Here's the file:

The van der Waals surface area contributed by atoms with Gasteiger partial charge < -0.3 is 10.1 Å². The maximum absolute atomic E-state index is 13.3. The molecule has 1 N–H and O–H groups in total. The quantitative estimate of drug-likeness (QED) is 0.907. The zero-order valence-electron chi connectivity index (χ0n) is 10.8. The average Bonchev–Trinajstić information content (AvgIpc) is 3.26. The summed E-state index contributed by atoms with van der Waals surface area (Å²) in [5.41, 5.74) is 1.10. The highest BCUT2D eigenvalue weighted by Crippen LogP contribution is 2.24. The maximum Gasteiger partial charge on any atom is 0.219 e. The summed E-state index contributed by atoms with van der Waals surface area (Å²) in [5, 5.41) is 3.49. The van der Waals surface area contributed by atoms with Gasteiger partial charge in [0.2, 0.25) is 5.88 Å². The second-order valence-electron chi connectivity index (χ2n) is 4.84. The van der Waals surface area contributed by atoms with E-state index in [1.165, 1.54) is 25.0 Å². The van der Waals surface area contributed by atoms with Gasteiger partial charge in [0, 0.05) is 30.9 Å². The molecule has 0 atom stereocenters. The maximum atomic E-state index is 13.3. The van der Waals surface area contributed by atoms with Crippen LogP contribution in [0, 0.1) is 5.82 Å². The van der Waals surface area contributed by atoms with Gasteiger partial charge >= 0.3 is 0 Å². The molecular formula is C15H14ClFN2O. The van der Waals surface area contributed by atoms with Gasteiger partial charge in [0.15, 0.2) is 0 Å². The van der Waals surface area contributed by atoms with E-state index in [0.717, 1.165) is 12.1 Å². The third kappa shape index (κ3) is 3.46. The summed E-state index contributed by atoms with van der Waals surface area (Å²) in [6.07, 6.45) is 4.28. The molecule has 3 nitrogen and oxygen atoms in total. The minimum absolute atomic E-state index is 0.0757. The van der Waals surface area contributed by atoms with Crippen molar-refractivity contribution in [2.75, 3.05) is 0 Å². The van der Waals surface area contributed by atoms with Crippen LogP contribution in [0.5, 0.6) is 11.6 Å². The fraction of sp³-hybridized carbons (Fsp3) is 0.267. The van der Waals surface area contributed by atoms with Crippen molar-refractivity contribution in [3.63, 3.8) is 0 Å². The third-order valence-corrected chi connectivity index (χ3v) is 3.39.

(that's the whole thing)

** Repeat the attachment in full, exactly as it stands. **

The van der Waals surface area contributed by atoms with Gasteiger partial charge < -0.3 is 10.1 Å². The maximum absolute atomic E-state index is 13.3. The molecule has 1 N–H and O–H groups in total. The quantitative estimate of drug-likeness (QED) is 0.907. The zero-order valence-electron chi connectivity index (χ0n) is 10.8. The average Bonchev–Trinajstić information content (AvgIpc) is 3.26. The summed E-state index contributed by atoms with van der Waals surface area (Å²) in [5.41, 5.74) is 1.10. The highest BCUT2D eigenvalue weighted by Crippen LogP contribution is 2.24. The maximum Gasteiger partial charge on any atom is 0.219 e. The summed E-state index contributed by atoms with van der Waals surface area (Å²) in [5, 5.41) is 3.49. The van der Waals surface area contributed by atoms with Gasteiger partial charge in [0.2, 0.25) is 5.88 Å². The second-order valence-electron chi connectivity index (χ2n) is 4.84. The van der Waals surface area contributed by atoms with E-state index in [1.165, 1.54) is 25.0 Å². The van der Waals surface area contributed by atoms with Gasteiger partial charge in [0, 0.05) is 30.9 Å². The molecule has 0 atom stereocenters. The maximum atomic E-state index is 13.3. The van der Waals surface area contributed by atoms with Crippen LogP contribution in [0, 0.1) is 5.82 Å². The van der Waals surface area contributed by atoms with Gasteiger partial charge >= 0.3 is 0 Å². The molecular formula is C15H14ClFN2O. The van der Waals surface area contributed by atoms with Gasteiger partial charge in [0.15, 0.2) is 0 Å². The van der Waals surface area contributed by atoms with E-state index in [0.717, 1.165) is 12.1 Å². The third kappa shape index (κ3) is 3.46. The summed E-state index contributed by atoms with van der Waals surface area (Å²) in [6.07, 6.45) is 4.28. The molecule has 3 nitrogen and oxygen atoms in total. The minimum absolute atomic E-state index is 0.0757. The van der Waals surface area contributed by atoms with Crippen molar-refractivity contribution in [2.75, 3.05) is 0 Å². The van der Waals surface area contributed by atoms with Crippen LogP contribution in [0.5, 0.6) is 11.6 Å². The fraction of sp³-hybridized carbons (Fsp3) is 0.267. The van der Waals surface area contributed by atoms with Crippen molar-refractivity contribution in [3.63, 3.8) is 0 Å². The third-order valence-corrected chi connectivity index (χ3v) is 3.39.